MR: Wynton Marsalis is among the musicians. How do you feel his performances and style add to Presidential Suite…?
TN: Wynton, besides being one of the greatest trumpet players that every lived, is such a supportive person. He commissioned me to write this for the band, and we premiered it in 2014, and also performed it at the Kennedy Center. We continue to play movements during our tours around the world. Wynton and I grew up at the same time and have many similar experiences and values. He said this in reaction to the piece: “His [Ted’s] family was in the civil rights movement and they were very involved…and that’s always very much a part of him. The children of the 60s, you know, we have that in us. But with him it had a particular type of affect on him. It all shows in the speeches that he chose, the depth of his music and the seriousness of it. Hey, he’s for real.” That’s the kind of love, and understanding we all have of each other. Wynton soloed on “The American Promise (LBJ)” and explored the complicated chord changes and form, much like LBJ addressing and navigating through a difficult time in our history: with optimism and intelligence.
MR: Since we’re in the midst of a presidential election, what are your thoughts about this one in particular?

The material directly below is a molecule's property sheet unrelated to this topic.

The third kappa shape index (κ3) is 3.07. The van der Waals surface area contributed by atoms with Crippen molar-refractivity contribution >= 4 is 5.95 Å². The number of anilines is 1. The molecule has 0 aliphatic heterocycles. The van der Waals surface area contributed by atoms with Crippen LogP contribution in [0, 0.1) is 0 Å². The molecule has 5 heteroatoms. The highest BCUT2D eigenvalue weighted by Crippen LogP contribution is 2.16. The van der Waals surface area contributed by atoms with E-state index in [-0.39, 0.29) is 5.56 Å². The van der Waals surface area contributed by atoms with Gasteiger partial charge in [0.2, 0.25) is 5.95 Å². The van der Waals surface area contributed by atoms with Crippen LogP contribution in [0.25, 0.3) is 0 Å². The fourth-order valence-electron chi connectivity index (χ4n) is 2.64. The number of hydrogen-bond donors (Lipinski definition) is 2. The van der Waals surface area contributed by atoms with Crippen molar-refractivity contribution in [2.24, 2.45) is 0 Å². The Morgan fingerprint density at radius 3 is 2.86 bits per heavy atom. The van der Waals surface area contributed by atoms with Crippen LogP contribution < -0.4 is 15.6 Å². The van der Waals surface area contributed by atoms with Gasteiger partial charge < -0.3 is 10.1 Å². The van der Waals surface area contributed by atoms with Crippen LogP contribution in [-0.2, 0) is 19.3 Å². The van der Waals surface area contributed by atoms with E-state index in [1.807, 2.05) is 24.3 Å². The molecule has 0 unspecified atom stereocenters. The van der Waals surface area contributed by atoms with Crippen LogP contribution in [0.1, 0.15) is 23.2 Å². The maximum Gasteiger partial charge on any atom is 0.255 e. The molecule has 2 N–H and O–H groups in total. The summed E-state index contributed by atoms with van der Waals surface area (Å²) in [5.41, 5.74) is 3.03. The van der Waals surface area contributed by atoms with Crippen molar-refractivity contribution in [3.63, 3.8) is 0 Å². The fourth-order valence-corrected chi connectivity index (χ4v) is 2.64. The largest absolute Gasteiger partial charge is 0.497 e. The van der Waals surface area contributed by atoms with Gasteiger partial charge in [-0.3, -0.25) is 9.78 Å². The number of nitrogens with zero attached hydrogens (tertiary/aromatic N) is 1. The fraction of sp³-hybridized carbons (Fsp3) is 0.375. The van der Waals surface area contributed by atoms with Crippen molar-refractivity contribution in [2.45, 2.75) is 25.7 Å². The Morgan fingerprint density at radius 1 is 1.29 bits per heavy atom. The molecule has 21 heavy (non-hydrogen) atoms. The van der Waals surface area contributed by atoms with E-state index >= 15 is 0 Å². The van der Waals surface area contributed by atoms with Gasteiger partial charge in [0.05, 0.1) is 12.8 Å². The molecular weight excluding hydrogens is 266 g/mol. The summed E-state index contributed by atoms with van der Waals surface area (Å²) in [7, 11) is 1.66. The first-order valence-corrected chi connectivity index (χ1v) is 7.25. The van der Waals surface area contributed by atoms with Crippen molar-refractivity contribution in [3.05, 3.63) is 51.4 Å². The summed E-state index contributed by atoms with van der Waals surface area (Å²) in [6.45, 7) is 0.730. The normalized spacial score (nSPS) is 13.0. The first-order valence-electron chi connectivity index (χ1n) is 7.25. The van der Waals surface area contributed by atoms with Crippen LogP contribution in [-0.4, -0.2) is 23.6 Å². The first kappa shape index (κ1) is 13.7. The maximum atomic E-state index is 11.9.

TN: To begin with, Presidential Suite... could not have come out at a better time. Originally, I didn’t plan on the release being this late. But as the project grew in stature, like adding the guest readers, and having wonderful, extended notes written by CNN historian Douglas Brinkley and best-selling author Kabir Sehgal, it became clear that this was more than just a recording of some big band music. It was a larger statement. Once I understood this had the potential to move people on a political level, it was natural to release it as people are searching for inspiration at a time we are certainly not getting it from our candidates during this election. People should look to their leaders for inspiration and guidance. It seems now we are looking for entertainment.
MR: Do you feel Presidential Suite… possibly might influence its listeners into better election choices?
TN: I hope people, after hearing the speeches, will see not only how far we have come in terms of human rights, but also how much we still have to do. As far as election choices, that might have to involve having more parties and taking them seriously.
MR: What else are you working on?
TN: I have just released the first vintage of my wine, Two Notes, (http://www.twonoteswine.com/), a project I share with another jazz musician, Kristen Lee Sergeant, who just released her first album, Inside Out. I have written a screenplay that addresses a true story taking place in the late 1960s, involving my family’s relationship with another family whose patriarch, Hakim Jamal, was a cousin of Malcolm X. It was quite a story. My mother wanted to write a book but passed away before she did. She gave me her notes and I decided to write a screenplay.
MR: What advice do you have for new artists?